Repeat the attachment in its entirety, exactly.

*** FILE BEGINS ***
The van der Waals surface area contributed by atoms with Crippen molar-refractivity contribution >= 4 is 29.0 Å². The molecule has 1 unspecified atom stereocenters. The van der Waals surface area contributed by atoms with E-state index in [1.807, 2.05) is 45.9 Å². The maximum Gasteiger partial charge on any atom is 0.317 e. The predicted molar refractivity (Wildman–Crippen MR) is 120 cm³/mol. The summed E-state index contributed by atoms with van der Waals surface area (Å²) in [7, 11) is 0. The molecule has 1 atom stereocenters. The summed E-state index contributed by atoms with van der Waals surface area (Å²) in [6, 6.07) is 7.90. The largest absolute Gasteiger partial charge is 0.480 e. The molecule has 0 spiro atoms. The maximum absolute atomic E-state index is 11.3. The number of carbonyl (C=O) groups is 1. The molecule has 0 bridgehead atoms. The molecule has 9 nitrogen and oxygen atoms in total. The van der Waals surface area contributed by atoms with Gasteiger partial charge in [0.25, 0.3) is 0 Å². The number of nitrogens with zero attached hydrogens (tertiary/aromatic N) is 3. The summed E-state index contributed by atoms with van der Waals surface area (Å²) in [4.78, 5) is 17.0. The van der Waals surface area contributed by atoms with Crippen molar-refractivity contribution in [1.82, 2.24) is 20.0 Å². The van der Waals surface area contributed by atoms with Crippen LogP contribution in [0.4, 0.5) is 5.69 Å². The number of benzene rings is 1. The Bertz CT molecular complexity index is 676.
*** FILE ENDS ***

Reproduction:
The van der Waals surface area contributed by atoms with Crippen molar-refractivity contribution >= 4 is 29.0 Å². The molecule has 1 unspecified atom stereocenters. The van der Waals surface area contributed by atoms with E-state index in [1.807, 2.05) is 45.9 Å². The maximum Gasteiger partial charge on any atom is 0.317 e. The predicted molar refractivity (Wildman–Crippen MR) is 120 cm³/mol. The summed E-state index contributed by atoms with van der Waals surface area (Å²) in [7, 11) is 0. The molecule has 1 atom stereocenters. The summed E-state index contributed by atoms with van der Waals surface area (Å²) in [6, 6.07) is 7.90. The largest absolute Gasteiger partial charge is 0.480 e. The molecule has 0 spiro atoms. The maximum absolute atomic E-state index is 11.3. The number of carbonyl (C=O) groups is 1. The molecule has 0 bridgehead atoms. The molecule has 9 nitrogen and oxygen atoms in total. The van der Waals surface area contributed by atoms with Gasteiger partial charge in [0.25, 0.3) is 0 Å². The number of nitrogens with zero attached hydrogens (tertiary/aromatic N) is 3. The summed E-state index contributed by atoms with van der Waals surface area (Å²) in [4.78, 5) is 17.0. The van der Waals surface area contributed by atoms with Crippen molar-refractivity contribution in [1.82, 2.24) is 20.0 Å². The van der Waals surface area contributed by atoms with Crippen LogP contribution in [0.4, 0.5) is 5.69 Å². The number of benzene rings is 1. The Bertz CT molecular complexity index is 676.